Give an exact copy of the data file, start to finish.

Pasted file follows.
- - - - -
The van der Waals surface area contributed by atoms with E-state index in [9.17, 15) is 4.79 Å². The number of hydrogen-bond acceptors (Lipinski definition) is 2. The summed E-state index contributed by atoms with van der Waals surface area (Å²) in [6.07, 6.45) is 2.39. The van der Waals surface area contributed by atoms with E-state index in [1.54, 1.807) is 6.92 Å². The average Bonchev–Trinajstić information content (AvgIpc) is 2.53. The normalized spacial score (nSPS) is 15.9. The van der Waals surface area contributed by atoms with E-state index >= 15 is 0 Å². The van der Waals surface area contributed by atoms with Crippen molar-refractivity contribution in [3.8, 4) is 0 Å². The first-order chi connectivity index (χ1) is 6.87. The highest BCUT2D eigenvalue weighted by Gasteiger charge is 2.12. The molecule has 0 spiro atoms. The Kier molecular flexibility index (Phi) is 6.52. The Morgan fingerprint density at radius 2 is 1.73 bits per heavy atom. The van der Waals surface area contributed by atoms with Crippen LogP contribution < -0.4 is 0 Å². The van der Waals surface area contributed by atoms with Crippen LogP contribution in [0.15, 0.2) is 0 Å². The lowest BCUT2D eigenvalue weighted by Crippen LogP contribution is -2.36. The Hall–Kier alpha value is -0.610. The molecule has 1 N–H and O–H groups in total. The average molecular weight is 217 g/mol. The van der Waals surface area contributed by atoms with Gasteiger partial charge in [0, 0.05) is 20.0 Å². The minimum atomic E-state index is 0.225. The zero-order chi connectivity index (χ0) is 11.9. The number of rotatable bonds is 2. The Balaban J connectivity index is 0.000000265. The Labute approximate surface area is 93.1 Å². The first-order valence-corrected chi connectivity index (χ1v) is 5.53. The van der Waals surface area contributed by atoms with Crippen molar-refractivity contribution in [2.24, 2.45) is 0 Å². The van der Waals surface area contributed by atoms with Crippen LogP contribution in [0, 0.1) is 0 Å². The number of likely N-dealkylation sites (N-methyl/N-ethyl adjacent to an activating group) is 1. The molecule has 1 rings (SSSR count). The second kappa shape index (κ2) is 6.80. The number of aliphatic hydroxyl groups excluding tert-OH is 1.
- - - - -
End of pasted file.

The van der Waals surface area contributed by atoms with E-state index in [9.17, 15) is 4.79 Å². The number of hydrogen-bond acceptors (Lipinski definition) is 2. The summed E-state index contributed by atoms with van der Waals surface area (Å²) in [6.07, 6.45) is 2.39. The van der Waals surface area contributed by atoms with E-state index in [1.54, 1.807) is 6.92 Å². The average Bonchev–Trinajstić information content (AvgIpc) is 2.53. The normalized spacial score (nSPS) is 15.9. The van der Waals surface area contributed by atoms with E-state index >= 15 is 0 Å². The van der Waals surface area contributed by atoms with Crippen molar-refractivity contribution in [3.8, 4) is 0 Å². The first-order chi connectivity index (χ1) is 6.87. The highest BCUT2D eigenvalue weighted by Gasteiger charge is 2.12. The molecule has 0 spiro atoms. The Kier molecular flexibility index (Phi) is 6.52. The Morgan fingerprint density at radius 2 is 1.73 bits per heavy atom. The van der Waals surface area contributed by atoms with Crippen LogP contribution < -0.4 is 0 Å². The van der Waals surface area contributed by atoms with Crippen LogP contribution in [0.15, 0.2) is 0 Å². The lowest BCUT2D eigenvalue weighted by Crippen LogP contribution is -2.36. The Hall–Kier alpha value is -0.610. The molecule has 1 N–H and O–H groups in total. The average molecular weight is 217 g/mol. The van der Waals surface area contributed by atoms with Gasteiger partial charge in [0, 0.05) is 20.0 Å². The minimum atomic E-state index is 0.225. The zero-order chi connectivity index (χ0) is 11.9. The number of rotatable bonds is 2. The Balaban J connectivity index is 0.000000265. The Labute approximate surface area is 93.1 Å². The first-order valence-corrected chi connectivity index (χ1v) is 5.53. The van der Waals surface area contributed by atoms with Crippen molar-refractivity contribution in [2.24, 2.45) is 0 Å². The van der Waals surface area contributed by atoms with Crippen LogP contribution in [0, 0.1) is 0 Å². The number of likely N-dealkylation sites (N-methyl/N-ethyl adjacent to an activating group) is 1. The molecule has 1 rings (SSSR count). The second kappa shape index (κ2) is 6.80. The number of aliphatic hydroxyl groups excluding tert-OH is 1.